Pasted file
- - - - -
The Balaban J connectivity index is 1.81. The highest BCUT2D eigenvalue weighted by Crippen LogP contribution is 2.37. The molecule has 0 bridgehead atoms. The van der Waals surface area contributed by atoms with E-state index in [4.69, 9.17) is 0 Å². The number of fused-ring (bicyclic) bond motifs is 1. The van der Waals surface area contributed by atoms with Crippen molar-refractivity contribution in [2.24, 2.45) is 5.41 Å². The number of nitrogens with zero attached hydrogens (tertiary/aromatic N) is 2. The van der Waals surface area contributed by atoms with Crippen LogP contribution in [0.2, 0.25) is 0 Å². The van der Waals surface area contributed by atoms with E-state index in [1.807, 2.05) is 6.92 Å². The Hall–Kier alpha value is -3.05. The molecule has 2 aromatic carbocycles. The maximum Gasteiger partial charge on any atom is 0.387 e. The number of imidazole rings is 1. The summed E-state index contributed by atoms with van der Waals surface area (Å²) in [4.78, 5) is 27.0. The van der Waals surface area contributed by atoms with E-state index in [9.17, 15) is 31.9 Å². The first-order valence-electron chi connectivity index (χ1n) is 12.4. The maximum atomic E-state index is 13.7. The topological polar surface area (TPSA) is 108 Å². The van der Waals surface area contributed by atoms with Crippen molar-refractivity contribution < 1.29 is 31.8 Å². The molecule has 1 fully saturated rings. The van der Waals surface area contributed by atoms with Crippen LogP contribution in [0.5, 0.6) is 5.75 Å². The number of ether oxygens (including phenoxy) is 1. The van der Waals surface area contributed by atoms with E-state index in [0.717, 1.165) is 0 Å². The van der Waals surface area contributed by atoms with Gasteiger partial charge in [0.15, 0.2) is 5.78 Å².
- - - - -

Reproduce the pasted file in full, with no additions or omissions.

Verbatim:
The Balaban J connectivity index is 1.81. The highest BCUT2D eigenvalue weighted by Crippen LogP contribution is 2.37. The molecule has 0 bridgehead atoms. The van der Waals surface area contributed by atoms with E-state index in [4.69, 9.17) is 0 Å². The number of fused-ring (bicyclic) bond motifs is 1. The van der Waals surface area contributed by atoms with Crippen molar-refractivity contribution in [2.24, 2.45) is 5.41 Å². The number of nitrogens with zero attached hydrogens (tertiary/aromatic N) is 2. The van der Waals surface area contributed by atoms with Crippen LogP contribution in [0.2, 0.25) is 0 Å². The van der Waals surface area contributed by atoms with E-state index in [1.807, 2.05) is 6.92 Å². The Hall–Kier alpha value is -3.05. The molecule has 2 aromatic carbocycles. The maximum Gasteiger partial charge on any atom is 0.387 e. The number of imidazole rings is 1. The summed E-state index contributed by atoms with van der Waals surface area (Å²) in [4.78, 5) is 27.0. The van der Waals surface area contributed by atoms with E-state index in [9.17, 15) is 31.9 Å². The first-order valence-electron chi connectivity index (χ1n) is 12.4. The maximum atomic E-state index is 13.7. The topological polar surface area (TPSA) is 108 Å². The van der Waals surface area contributed by atoms with Crippen molar-refractivity contribution < 1.29 is 31.8 Å². The molecule has 1 fully saturated rings. The van der Waals surface area contributed by atoms with Crippen LogP contribution in [0.5, 0.6) is 5.75 Å². The number of ether oxygens (including phenoxy) is 1. The van der Waals surface area contributed by atoms with E-state index in [0.717, 1.165) is 0 Å². The van der Waals surface area contributed by atoms with Gasteiger partial charge in [0.15, 0.2) is 5.78 Å².